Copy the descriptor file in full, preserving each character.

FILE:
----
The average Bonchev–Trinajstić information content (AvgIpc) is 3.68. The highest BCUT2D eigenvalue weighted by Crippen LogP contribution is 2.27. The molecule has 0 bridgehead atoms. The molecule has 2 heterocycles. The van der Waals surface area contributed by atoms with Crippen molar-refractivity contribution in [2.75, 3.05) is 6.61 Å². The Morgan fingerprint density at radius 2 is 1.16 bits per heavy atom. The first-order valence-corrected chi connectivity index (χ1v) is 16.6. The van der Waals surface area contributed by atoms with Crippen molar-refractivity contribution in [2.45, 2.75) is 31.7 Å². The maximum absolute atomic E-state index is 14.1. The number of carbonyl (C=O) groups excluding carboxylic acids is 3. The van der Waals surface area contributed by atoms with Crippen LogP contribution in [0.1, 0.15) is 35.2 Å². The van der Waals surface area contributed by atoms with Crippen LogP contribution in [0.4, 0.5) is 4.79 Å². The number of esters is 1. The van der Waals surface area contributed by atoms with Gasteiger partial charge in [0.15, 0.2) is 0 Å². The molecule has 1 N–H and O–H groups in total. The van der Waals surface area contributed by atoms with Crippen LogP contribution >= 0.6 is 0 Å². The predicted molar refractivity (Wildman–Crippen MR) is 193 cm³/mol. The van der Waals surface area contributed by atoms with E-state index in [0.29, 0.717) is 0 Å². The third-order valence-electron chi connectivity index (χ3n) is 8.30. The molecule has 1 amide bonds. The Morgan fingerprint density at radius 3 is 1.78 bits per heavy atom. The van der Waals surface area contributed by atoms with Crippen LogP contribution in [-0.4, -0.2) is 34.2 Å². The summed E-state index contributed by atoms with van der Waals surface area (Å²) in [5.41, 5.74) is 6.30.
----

The average Bonchev–Trinajstić information content (AvgIpc) is 3.68. The highest BCUT2D eigenvalue weighted by Crippen LogP contribution is 2.27. The molecule has 0 bridgehead atoms. The molecule has 2 heterocycles. The van der Waals surface area contributed by atoms with Crippen molar-refractivity contribution in [2.75, 3.05) is 6.61 Å². The Morgan fingerprint density at radius 2 is 1.16 bits per heavy atom. The first-order valence-corrected chi connectivity index (χ1v) is 16.6. The van der Waals surface area contributed by atoms with Crippen molar-refractivity contribution in [2.45, 2.75) is 31.7 Å². The maximum absolute atomic E-state index is 14.1. The number of carbonyl (C=O) groups excluding carboxylic acids is 3. The van der Waals surface area contributed by atoms with Crippen LogP contribution in [0.1, 0.15) is 35.2 Å². The van der Waals surface area contributed by atoms with Crippen LogP contribution in [0.4, 0.5) is 4.79 Å². The number of esters is 1. The van der Waals surface area contributed by atoms with Gasteiger partial charge in [0.15, 0.2) is 0 Å². The molecule has 1 N–H and O–H groups in total. The van der Waals surface area contributed by atoms with Crippen LogP contribution >= 0.6 is 0 Å². The predicted molar refractivity (Wildman–Crippen MR) is 193 cm³/mol. The van der Waals surface area contributed by atoms with E-state index in [0.29, 0.717) is 0 Å². The third-order valence-electron chi connectivity index (χ3n) is 8.30. The molecule has 1 amide bonds. The Morgan fingerprint density at radius 3 is 1.78 bits per heavy atom. The van der Waals surface area contributed by atoms with Crippen LogP contribution in [-0.4, -0.2) is 34.2 Å². The summed E-state index contributed by atoms with van der Waals surface area (Å²) in [5.41, 5.74) is 6.30.